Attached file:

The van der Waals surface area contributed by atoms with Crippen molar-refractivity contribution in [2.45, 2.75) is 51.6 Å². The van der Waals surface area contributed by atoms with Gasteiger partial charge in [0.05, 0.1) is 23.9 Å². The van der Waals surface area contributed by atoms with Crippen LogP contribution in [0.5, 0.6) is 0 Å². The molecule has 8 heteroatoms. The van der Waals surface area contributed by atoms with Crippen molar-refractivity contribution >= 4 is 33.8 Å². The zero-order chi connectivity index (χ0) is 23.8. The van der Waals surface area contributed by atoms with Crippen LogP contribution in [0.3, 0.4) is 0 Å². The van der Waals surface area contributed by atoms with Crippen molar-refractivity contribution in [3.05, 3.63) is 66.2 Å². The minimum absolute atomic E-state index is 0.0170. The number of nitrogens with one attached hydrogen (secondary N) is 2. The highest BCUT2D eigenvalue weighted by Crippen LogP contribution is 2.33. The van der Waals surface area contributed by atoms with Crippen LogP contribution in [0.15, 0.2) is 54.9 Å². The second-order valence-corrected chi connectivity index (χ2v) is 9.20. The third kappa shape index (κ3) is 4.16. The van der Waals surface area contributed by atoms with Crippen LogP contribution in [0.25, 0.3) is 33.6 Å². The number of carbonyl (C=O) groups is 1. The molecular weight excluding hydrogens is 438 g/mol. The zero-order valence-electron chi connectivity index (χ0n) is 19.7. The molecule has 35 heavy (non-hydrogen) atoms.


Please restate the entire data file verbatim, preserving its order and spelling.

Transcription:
The van der Waals surface area contributed by atoms with Crippen molar-refractivity contribution in [2.45, 2.75) is 51.6 Å². The van der Waals surface area contributed by atoms with Gasteiger partial charge in [0.05, 0.1) is 23.9 Å². The van der Waals surface area contributed by atoms with Crippen LogP contribution in [0.5, 0.6) is 0 Å². The molecule has 8 heteroatoms. The van der Waals surface area contributed by atoms with Crippen molar-refractivity contribution >= 4 is 33.8 Å². The zero-order chi connectivity index (χ0) is 23.8. The van der Waals surface area contributed by atoms with Crippen LogP contribution in [0.3, 0.4) is 0 Å². The van der Waals surface area contributed by atoms with Crippen molar-refractivity contribution in [3.05, 3.63) is 66.2 Å². The minimum absolute atomic E-state index is 0.0170. The number of nitrogens with one attached hydrogen (secondary N) is 2. The highest BCUT2D eigenvalue weighted by Crippen LogP contribution is 2.33. The van der Waals surface area contributed by atoms with Crippen LogP contribution in [0.15, 0.2) is 54.9 Å². The second-order valence-corrected chi connectivity index (χ2v) is 9.20. The third kappa shape index (κ3) is 4.16. The van der Waals surface area contributed by atoms with Crippen LogP contribution in [0.25, 0.3) is 33.6 Å². The number of carbonyl (C=O) groups is 1. The molecular weight excluding hydrogens is 438 g/mol. The zero-order valence-electron chi connectivity index (χ0n) is 19.7. The molecule has 35 heavy (non-hydrogen) atoms.